Amazon.com Product Description (ISBN 0520220285, Paperback)
The connections between American popular culture and religion is the subject of this multifaceted and innovative collection. Ranging from religious themes in cowboy fiction to Madonna's "Like a Prayer," from televangelism to the world of sports, the book's contributors offer fascinating insights into what popular culture reveals about the nature of American religion today.
Bruce David Forbes provides an introductory essay that states the book's organizing principles. The first group of essays examines the appearance of explicit religious content or implicit religious themes in popular culture, focusing on such particulars as Christmas television specials and the fiction of Louis L'Amour and Cormac McCarthy. The second group of essays considers ways that popular culture influences traditional religions, especially evangelical Christianity. A third group illustrates how aspects of popular culture develop their own myths, symbol systems, and ritual patterns; included are discussions of Star Trek fandom, women's weight loss rituals, and sports. The fourth group offers examples of ways that religion and popular culture might critique each another: the disguise of vengeance in Pale Rider, rap music's take on African-American Christian theology, and a Christian feminist perspective on the role of gender in cyberspace. Jeffrey H. Mahan's concluding essay looks at the academic and general audiences engaged in discussions of social and cultural reform.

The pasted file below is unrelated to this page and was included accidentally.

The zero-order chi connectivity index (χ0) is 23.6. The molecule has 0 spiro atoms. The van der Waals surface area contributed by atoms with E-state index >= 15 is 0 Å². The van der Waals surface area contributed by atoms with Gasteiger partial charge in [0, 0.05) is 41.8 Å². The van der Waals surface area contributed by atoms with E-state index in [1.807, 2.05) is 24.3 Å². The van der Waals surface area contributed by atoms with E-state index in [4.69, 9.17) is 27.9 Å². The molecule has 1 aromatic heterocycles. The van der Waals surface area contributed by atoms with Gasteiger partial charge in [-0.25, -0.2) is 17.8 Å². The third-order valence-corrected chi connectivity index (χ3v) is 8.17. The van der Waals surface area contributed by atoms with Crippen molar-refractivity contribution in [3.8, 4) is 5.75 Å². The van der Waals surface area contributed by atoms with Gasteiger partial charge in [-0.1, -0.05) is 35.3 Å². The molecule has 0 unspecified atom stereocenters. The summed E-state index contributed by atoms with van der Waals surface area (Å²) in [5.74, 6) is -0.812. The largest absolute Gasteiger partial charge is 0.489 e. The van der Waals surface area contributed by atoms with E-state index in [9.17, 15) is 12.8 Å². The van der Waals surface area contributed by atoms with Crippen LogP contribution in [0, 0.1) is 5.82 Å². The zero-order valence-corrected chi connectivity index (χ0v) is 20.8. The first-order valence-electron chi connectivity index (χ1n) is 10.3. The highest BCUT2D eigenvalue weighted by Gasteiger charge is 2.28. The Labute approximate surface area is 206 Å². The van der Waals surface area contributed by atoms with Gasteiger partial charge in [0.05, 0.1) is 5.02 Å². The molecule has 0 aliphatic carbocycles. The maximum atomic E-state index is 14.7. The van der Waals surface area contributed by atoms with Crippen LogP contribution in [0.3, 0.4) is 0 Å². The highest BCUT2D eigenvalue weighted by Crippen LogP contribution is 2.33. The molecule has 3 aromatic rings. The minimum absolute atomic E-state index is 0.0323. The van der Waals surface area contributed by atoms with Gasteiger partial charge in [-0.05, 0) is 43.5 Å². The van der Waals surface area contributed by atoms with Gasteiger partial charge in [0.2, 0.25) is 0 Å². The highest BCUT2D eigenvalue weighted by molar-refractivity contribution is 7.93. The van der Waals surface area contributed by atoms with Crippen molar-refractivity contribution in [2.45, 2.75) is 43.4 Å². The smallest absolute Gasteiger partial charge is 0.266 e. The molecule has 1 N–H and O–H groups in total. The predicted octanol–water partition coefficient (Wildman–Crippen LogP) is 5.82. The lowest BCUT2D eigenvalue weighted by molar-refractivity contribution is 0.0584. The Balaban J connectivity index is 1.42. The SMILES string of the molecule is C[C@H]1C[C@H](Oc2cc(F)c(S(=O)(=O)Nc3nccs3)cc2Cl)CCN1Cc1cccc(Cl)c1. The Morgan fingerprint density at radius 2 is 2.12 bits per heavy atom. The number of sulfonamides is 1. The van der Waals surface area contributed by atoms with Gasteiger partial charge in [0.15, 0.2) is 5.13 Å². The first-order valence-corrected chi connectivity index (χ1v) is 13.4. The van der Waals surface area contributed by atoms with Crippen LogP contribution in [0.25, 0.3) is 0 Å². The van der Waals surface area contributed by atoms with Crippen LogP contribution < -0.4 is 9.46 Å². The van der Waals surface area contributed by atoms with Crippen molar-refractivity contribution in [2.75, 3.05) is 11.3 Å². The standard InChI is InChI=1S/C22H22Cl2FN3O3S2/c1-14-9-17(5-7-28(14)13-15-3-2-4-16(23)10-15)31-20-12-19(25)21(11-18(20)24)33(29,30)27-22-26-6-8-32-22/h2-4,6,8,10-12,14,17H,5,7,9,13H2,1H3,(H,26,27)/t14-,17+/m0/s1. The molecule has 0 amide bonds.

(retrieved from Amazon Mon, 30 Sep 2013 13:44:59 -0400)
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